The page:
The Biological Gas Digester

by Dali Bitsadze

The Biological Gas Digester - an environmentally safe product, a permanent energy supply, free gas, the best fertilizer, and the shortest way to reduce rural poverty. Renewable energy is an interesting path toward the solution of the energy crisis in Georgia. Energy generated from biomass offers a variety of opportunities in agriculture, and solves a lot of other problems as well. The bio-energy potential of Georgia totals more than 600 megawatts; moreover, bio-energy is an environmentally sound product.

Khuta Shonia, a farmer, is a refugee from Abkhazia. Now he lives in the village Alisubani, in the Zestaphoni region of Zemo Imereti, in the house of Mr. Amiran Kashakasvili. And one fine day Mr. Shonia became a very famous and popular person in the region.

Imereti is located in the high mountains and is one of the most beautiful and hospitable regions of Georgia. It is impossible to astonish Imereti with guests, but during the last three years Mr. Shonia was visited by so many people that even such a hospitable part of Georgia was shocked. Representatives from the government, foreigners from international organizations, experts, engineers, interested individuals and farmers are still visiting Khuta Shonia not only because of his garden of roses, but because of the biological gas digester working there. Mr. Shonia always talks about the benefits of the "bio-digester" with a big pleasure:

"I haven't bought firewood for the kitchen since 1999. I don't buy fertilizers for my garden and grape arbor anymore, and most important, I have free gas and free hot water all year round," says Mr. Shonia.
The environment around the bio-digester is so clean that scientists involved in the project could hardly take samples of biomass for testing.

Anaerobic bacteria are one of the oldest forms of life on earth. Anaerobic bacteria break down, or "digest" organic materials in an anoxic environment, and generate "bio-gas" as a waste product. Bio-gas is an odorless and colorless natural gas. Bio-gas consists of methane (60%) and carbon dioxide (40%).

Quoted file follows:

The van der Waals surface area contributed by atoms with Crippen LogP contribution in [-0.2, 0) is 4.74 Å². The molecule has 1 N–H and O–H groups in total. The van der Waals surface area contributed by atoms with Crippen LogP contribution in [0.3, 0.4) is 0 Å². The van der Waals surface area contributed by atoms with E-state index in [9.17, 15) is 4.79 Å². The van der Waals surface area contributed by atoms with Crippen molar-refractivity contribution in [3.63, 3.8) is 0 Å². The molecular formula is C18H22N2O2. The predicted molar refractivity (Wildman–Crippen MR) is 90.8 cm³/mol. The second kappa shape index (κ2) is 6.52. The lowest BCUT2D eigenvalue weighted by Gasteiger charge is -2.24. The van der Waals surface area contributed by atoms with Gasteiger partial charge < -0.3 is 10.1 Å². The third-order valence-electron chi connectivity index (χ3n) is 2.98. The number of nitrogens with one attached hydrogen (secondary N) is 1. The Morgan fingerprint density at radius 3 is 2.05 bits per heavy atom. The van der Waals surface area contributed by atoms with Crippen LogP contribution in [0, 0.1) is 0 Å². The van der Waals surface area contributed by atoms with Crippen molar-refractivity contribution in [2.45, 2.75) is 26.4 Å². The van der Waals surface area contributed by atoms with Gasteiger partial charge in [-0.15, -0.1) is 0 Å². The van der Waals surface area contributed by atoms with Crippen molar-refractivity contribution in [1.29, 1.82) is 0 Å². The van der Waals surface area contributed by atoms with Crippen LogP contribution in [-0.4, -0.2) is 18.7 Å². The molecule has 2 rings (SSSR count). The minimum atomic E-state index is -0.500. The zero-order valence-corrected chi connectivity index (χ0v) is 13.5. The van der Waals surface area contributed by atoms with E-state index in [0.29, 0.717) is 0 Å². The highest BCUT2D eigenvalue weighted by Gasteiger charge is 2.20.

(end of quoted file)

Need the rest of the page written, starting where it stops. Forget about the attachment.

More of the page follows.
Bio-gas technology was not popular in Georgia, but some bio-gas digesters with environmental purposes were constructed in Soviet times, for example, the large digester built on the river Mtkvari for cleaning water from fecal waste. Independence aggravated Georgia's energy crisis in rural areas, and the local population was forced to search for alternative methods of solving the problem.

The first handmade bio-digesters appeared about 10-15 years ago, but they operated only 4-5 months a year and could not work in winter, when they were most needed, so the population developed a skeptical attitude towards them. The most important condition for operating bio-digesters in winter is maintaining the warmth in them.

The latest stage of bio-gas technologies in Georgia started in 1994-1996: Mr. Avtandil Bitsadze, an engineer, an expert at the TACIS Energy Efficiency Center, a leading specialist and a founder of the non-governmental organization Bioenergy, received information from GATE GTZ about bio-gas technologies used in various countries around the world. On the basis of these materials and information from the National Hydro-meteorological Service, the Ministry of Agriculture and Food, and the State Department of Land Management, Mr. Bitsadze developed an effective design of a bio-digester, suitable for Georgian environmental conditions, able to operate even in winter, when the temperature of the soil is 20C - 150C. Bio-digesters built by Bioenergy are equipped with suntraps and effective thermo-insulating materials. This design was tested in the villages of Alisubani and Akhali Terjola, where four bio-digesters were constructed within the framework of the Word Bank ARET project. Two of them are of a Chinese design, operating without suntraps.

Bio-digesters are easily operated. The farmer has to wash all waste from the cattle house to the digester twice a day, using warm water heated in suntraps. Extra warm water can be used for household purposes.